This is also why I’ve lately come to find disruption and ‘The Blue Ocean Strategy’ to no longer be useful. The examples in the book were, of course, performed by people who did not have access to these strategies (because the books were not yet written). What they did have was instinct.
This, of course, would make the average marketer very uncomfortable. They are used to conferences, used to text books, used to consultants, and used to everything but instinct. Ultimately, if you have the instinct, you don’t need any of the other junk. Lately, I have found Blue Ocean Strategy and disruption to be counterproductive because they can co-opt one’s instinct. For example, at E3 2010, I thought the 3DS was good. This was due based on following Blue Ocean and disruption. Some emailers wisely said, “Malstrom, I know that the 3DS may follow Blue Ocean and disruption, but this device is not the right way.” Once I threw those books aside and relied more on the instinct, it was clear that the 3DS would be a disaster. It became crystal clear once the price and final product was revealed.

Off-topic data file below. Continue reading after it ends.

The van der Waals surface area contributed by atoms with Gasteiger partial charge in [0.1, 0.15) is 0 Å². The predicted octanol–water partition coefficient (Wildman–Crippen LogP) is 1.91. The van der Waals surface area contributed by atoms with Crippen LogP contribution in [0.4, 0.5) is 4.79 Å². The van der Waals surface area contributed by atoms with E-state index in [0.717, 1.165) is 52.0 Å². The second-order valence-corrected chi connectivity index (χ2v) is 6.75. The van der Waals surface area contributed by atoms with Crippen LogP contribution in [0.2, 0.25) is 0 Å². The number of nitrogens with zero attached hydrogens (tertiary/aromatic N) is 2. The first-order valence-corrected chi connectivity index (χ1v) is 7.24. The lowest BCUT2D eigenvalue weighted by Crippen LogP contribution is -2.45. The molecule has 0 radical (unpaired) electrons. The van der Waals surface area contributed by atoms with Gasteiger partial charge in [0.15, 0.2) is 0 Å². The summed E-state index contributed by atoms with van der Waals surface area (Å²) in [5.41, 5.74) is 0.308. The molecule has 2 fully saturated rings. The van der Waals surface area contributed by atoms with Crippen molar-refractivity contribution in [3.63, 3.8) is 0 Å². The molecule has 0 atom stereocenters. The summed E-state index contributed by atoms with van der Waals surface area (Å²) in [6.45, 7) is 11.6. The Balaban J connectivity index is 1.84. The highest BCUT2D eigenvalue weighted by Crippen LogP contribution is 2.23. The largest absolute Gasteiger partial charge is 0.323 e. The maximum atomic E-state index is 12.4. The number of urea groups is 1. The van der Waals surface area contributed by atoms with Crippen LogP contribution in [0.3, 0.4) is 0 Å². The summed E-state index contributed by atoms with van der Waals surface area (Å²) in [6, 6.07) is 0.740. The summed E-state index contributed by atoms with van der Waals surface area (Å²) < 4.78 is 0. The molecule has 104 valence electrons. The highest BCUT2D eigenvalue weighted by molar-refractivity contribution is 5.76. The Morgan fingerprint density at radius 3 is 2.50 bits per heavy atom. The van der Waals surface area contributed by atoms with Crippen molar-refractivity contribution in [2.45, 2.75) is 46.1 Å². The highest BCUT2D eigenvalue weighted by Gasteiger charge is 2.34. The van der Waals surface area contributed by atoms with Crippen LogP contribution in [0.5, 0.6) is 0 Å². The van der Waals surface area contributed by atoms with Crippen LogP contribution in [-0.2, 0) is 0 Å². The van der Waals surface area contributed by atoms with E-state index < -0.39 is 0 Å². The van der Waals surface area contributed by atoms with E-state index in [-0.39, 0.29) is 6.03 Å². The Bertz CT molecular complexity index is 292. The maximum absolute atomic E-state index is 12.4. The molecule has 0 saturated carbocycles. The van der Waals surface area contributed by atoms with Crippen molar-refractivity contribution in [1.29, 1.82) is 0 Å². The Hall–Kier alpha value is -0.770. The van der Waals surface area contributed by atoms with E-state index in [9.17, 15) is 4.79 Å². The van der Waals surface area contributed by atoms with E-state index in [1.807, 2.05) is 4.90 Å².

Why do investors want to make sure that Mr. Miyamoto is involved with… like… everything in Nintendo? It is because investors trust Miyamoto’s instincts. It is not so much the man, they trust, as it is his instincts.